Today, Hendrix is 6 years old. Some days are great, and other days MeMe says are “a puzzle that we must find the missing pieces for.” Hendrix’s speech has improved; he sings along to his kindergarten rhymes, can count and is slowly coming around to trying different foods as he gets older. His mom credits the STRIVE program at his elementary school and daily therapies for his continuous progress and Autism Speaks, specifically our social media outlets, for providing her family with a sense of community when times were tough and an endless stream of resources when they were looking for guidance.
“We know he’s got so many more milestones ahead and we will be right by his side for all of them. Such a proud mother I am, to have a son who teaches me more about life than I could ever teach him.”
Learn more about Hendrix in this Q&A with his mom:
What challenges does Hendrix face as a result of his autism?
Hendrix’s speech and vocabulary are still limited, but we see improvement every day. For example, dh does not yet quite know how to comprehend full sentences and he will only reply to questions with the same thing you asked or last mentioned. He only eats limited foods like chicken nuggets, chips, shrimp and Kool-Aid.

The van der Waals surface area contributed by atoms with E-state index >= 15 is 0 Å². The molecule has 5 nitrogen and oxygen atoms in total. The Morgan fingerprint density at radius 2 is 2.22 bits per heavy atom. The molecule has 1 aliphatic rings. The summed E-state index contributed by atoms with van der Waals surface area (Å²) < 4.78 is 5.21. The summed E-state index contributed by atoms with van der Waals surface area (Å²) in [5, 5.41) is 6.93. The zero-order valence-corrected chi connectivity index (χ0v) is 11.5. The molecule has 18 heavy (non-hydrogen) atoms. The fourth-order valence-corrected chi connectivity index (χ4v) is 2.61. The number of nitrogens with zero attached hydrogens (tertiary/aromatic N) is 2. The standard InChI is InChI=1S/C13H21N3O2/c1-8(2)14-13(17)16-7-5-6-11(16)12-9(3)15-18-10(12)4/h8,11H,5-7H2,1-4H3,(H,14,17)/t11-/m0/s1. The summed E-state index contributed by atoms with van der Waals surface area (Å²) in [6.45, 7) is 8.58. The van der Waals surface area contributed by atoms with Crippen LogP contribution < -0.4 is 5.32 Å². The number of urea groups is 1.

In what ways has his autism helped him excel?
His sense of smell is excellent. He knows how to work any type of computer or phone and tablet. He has shown us some hacks on the phone we never knew existed.
What resources and services have helped Hendrix through his autism journey?
Since Hendrix was diagnosed, he has been in the STRIVE program at his school. He is also receiving occupational and speech therapies.
What makes him most happy?
Hendrix loves to be on his phone. He loves YouTube, especially Baby First. He can sing almost all the songs on there and loves Harry and Larry. He also loves Sesame Street and CoComelon.
What are some of your proudest moments?
When he started responding to his name.
When he started vocalizing songs and sang along with them.